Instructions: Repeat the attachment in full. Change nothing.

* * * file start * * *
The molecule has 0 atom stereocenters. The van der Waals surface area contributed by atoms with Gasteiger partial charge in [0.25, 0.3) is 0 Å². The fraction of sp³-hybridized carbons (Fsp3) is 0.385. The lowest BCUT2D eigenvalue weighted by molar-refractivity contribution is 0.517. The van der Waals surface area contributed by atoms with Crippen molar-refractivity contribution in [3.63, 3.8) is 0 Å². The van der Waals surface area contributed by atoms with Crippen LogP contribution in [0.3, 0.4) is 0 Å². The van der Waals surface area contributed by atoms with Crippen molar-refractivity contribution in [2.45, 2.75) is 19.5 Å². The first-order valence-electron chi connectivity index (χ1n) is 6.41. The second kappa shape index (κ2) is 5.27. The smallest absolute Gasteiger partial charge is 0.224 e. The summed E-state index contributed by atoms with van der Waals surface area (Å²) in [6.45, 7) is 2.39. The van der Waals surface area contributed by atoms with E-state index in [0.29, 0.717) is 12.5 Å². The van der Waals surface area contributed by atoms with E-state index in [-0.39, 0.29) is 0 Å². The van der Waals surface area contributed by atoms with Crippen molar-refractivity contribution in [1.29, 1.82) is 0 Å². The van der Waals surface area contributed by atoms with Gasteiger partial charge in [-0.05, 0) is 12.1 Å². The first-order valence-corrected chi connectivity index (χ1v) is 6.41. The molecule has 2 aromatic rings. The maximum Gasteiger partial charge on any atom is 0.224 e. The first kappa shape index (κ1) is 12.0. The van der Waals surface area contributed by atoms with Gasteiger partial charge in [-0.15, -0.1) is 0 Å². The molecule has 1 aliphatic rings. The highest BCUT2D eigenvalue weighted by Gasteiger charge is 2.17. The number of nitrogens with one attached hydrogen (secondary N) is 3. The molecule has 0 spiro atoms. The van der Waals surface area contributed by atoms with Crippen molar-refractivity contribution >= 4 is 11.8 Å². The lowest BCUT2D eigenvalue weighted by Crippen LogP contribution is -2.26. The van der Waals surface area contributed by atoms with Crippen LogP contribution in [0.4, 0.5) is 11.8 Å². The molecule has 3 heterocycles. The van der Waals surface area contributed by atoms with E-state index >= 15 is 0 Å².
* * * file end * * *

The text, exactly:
The molecule has 0 atom stereocenters. The van der Waals surface area contributed by atoms with Gasteiger partial charge in [0.25, 0.3) is 0 Å². The fraction of sp³-hybridized carbons (Fsp3) is 0.385. The lowest BCUT2D eigenvalue weighted by molar-refractivity contribution is 0.517. The van der Waals surface area contributed by atoms with Crippen molar-refractivity contribution in [3.63, 3.8) is 0 Å². The van der Waals surface area contributed by atoms with Crippen LogP contribution in [0.3, 0.4) is 0 Å². The van der Waals surface area contributed by atoms with Crippen molar-refractivity contribution in [2.45, 2.75) is 19.5 Å². The first-order valence-electron chi connectivity index (χ1n) is 6.41. The second kappa shape index (κ2) is 5.27. The smallest absolute Gasteiger partial charge is 0.224 e. The summed E-state index contributed by atoms with van der Waals surface area (Å²) in [6.45, 7) is 2.39. The van der Waals surface area contributed by atoms with E-state index in [0.29, 0.717) is 12.5 Å². The van der Waals surface area contributed by atoms with E-state index in [-0.39, 0.29) is 0 Å². The van der Waals surface area contributed by atoms with Crippen molar-refractivity contribution in [1.29, 1.82) is 0 Å². The van der Waals surface area contributed by atoms with Gasteiger partial charge in [-0.05, 0) is 12.1 Å². The first-order valence-corrected chi connectivity index (χ1v) is 6.41. The molecule has 2 aromatic rings. The maximum Gasteiger partial charge on any atom is 0.224 e. The first kappa shape index (κ1) is 12.0. The van der Waals surface area contributed by atoms with Gasteiger partial charge in [-0.15, -0.1) is 0 Å². The molecule has 1 aliphatic rings. The highest BCUT2D eigenvalue weighted by Gasteiger charge is 2.17. The number of nitrogens with one attached hydrogen (secondary N) is 3. The molecule has 0 spiro atoms. The van der Waals surface area contributed by atoms with Crippen molar-refractivity contribution >= 4 is 11.8 Å². The lowest BCUT2D eigenvalue weighted by Crippen LogP contribution is -2.26. The van der Waals surface area contributed by atoms with Crippen LogP contribution in [0.4, 0.5) is 11.8 Å². The molecule has 3 heterocycles. The van der Waals surface area contributed by atoms with E-state index >= 15 is 0 Å².